If you go to college, you’ll gain information and skills that you’ll use for the rest of your life, no matter what career you chose. College will enable you to:
• Expand your knowledge and skills
• Express your thoughts clearly in speech and in writing
• Grasp abstract concepts and theories
• Increase your understanding of the world and your community.
What This Means for You
The benefits above may sound great on their own, but college also has some very practical benefits:
More Job Opportunities. The world is changing rapidly. More and more jobs require education beyond high school. College graduates have more jobs to choose from than those who don’t pursue education beyond high school.
Earn More Money. A person who goes to college usually earns more than a person who doesn’t. Based on information from the U.S. Department of Education’s National Center for Educational Statistics, in 2017, the median of earnings for young adults with a bachelor’s degree was $51,800, while the median was $26,000 for those without a high school diploma or its equivalent, $32,000 for those with a high school diploma or its equivalent, and $38,900 for those with an associate’s degree.
Why Not Go to College?
Many students are unsure about going to college, for many reasons. Below are five you’ve heard before, and why they don’t hold water.
1. “I Can’t Afford It.”
Most students get financial aid to help pay for college, and most aid is based on need. This means that the less money you have, the more aid you might get.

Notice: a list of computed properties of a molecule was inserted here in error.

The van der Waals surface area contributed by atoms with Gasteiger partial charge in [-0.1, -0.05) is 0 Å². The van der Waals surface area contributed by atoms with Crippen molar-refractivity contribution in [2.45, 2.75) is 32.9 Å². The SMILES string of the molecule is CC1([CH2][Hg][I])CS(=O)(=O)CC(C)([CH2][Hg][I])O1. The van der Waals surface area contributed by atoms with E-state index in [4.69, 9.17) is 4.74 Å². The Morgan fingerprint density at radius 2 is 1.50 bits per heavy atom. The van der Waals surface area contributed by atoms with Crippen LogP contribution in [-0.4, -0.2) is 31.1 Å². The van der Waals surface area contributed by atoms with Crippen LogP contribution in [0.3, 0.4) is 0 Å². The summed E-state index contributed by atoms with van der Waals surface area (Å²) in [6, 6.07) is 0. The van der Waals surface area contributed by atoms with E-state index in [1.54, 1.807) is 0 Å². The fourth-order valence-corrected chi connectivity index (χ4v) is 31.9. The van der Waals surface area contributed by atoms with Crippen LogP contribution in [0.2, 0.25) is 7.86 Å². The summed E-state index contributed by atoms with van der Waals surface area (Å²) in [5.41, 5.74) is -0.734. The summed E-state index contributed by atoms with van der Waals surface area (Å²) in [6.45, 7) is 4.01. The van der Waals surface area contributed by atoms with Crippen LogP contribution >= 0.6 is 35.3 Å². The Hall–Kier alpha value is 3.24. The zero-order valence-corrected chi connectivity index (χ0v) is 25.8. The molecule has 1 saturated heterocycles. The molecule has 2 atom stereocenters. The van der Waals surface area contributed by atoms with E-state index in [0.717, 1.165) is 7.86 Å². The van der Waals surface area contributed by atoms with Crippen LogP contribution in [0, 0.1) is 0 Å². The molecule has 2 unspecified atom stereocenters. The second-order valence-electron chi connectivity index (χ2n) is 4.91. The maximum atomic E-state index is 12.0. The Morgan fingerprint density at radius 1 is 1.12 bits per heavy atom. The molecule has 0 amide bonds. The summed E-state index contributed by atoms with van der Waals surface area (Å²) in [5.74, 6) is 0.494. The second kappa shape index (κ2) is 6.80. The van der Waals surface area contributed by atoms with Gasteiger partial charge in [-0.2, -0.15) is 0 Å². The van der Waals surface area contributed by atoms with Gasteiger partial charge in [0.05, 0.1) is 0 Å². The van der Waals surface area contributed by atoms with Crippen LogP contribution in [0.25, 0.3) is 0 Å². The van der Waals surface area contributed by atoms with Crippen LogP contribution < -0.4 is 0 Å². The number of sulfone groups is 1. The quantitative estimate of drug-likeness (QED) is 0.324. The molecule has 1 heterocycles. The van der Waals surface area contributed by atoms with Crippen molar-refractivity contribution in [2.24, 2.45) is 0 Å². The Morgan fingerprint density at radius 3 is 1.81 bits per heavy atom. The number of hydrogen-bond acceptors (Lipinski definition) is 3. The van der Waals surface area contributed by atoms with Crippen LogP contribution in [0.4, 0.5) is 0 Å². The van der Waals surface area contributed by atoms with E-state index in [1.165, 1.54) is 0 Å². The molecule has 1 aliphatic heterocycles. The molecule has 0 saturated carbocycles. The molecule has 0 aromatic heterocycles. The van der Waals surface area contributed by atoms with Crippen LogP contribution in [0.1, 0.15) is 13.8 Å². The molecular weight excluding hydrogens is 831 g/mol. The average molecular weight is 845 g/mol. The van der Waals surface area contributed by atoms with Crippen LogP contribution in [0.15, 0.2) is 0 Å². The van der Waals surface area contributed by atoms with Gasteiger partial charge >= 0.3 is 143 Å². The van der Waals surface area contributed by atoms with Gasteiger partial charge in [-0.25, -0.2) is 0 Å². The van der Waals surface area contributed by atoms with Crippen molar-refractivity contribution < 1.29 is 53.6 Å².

2. “Nobody in My Family Has Ever Gone.”
Being first can be hard. For instance, you may have to explain to the family why college is important to you. On the other hand, being first is likely to be a source of pride, for you and for your family.
3. “I Don’t Know What I Want to Do with My Life.”
Join the crowd. Thousands of college freshmen haven’t decided on a major or on a career. College gives you the opportunity to learn more about what’s out there. You’ll be exposed to a variety of academic subjects, people, and new perspectives.
4. “College Is Too Hard for Me.”
Most students think college will be too hard for them. Keep in mind, all colleges offer tutoring and student support. As confident as some students seem, no one goes to college knowing everything — if they did, why would they go?
5. “I Just Won’t Fit In.”
Most colleges have students from many backgrounds. To get an idea of what to expect, explore colleges online or better yet, visit in person. Be sure to ask about the make-up of the student body, and if they have clubs and activities that you’re interested in joining.
It Doesn’t Have to Be a Four-Year College
If you’re not sure about college, or which college, consider attending a community college. Community colleges are public, two-year schools that provide an excellent education, whether you’re considering an associate degree, a certificate program, technical training, or plan to continue your studies at a four-year college.
Source: collegeboard.com, and nces.ed.gov